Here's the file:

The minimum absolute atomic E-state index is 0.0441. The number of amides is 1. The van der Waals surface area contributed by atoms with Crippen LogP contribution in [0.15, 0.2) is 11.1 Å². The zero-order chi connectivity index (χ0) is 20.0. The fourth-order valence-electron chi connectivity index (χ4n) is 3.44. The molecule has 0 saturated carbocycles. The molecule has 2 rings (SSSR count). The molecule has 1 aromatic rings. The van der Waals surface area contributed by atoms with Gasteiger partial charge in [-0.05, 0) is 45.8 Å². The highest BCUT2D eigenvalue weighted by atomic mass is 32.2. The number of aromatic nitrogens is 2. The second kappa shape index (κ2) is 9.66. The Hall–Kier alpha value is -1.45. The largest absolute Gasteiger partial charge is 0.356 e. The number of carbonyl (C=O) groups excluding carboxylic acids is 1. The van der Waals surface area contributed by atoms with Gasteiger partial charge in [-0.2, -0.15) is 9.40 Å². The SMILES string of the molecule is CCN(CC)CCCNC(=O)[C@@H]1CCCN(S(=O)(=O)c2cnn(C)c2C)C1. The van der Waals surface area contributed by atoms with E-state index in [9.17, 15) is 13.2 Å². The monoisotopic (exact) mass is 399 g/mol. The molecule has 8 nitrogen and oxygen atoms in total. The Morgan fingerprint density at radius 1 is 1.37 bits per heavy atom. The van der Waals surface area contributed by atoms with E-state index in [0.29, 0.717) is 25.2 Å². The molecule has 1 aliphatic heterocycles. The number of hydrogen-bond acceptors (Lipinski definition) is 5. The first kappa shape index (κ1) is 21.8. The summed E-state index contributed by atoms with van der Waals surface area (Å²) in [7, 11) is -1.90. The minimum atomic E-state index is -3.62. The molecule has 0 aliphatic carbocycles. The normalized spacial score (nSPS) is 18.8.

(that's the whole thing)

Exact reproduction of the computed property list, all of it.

The minimum absolute atomic E-state index is 0.0441. The number of amides is 1. The van der Waals surface area contributed by atoms with Crippen LogP contribution in [0.15, 0.2) is 11.1 Å². The zero-order chi connectivity index (χ0) is 20.0. The fourth-order valence-electron chi connectivity index (χ4n) is 3.44. The molecule has 0 saturated carbocycles. The molecule has 2 rings (SSSR count). The molecule has 1 aromatic rings. The van der Waals surface area contributed by atoms with Gasteiger partial charge in [-0.05, 0) is 45.8 Å². The highest BCUT2D eigenvalue weighted by atomic mass is 32.2. The number of aromatic nitrogens is 2. The second kappa shape index (κ2) is 9.66. The Hall–Kier alpha value is -1.45. The largest absolute Gasteiger partial charge is 0.356 e. The number of carbonyl (C=O) groups excluding carboxylic acids is 1. The van der Waals surface area contributed by atoms with Gasteiger partial charge in [-0.2, -0.15) is 9.40 Å². The SMILES string of the molecule is CCN(CC)CCCNC(=O)[C@@H]1CCCN(S(=O)(=O)c2cnn(C)c2C)C1. The van der Waals surface area contributed by atoms with E-state index in [9.17, 15) is 13.2 Å². The monoisotopic (exact) mass is 399 g/mol. The molecule has 8 nitrogen and oxygen atoms in total. The Morgan fingerprint density at radius 1 is 1.37 bits per heavy atom. The van der Waals surface area contributed by atoms with E-state index in [0.29, 0.717) is 25.2 Å². The molecule has 1 aliphatic heterocycles. The number of hydrogen-bond acceptors (Lipinski definition) is 5. The first kappa shape index (κ1) is 21.8. The summed E-state index contributed by atoms with van der Waals surface area (Å²) in [7, 11) is -1.90. The minimum atomic E-state index is -3.62. The molecule has 0 aliphatic carbocycles. The normalized spacial score (nSPS) is 18.8.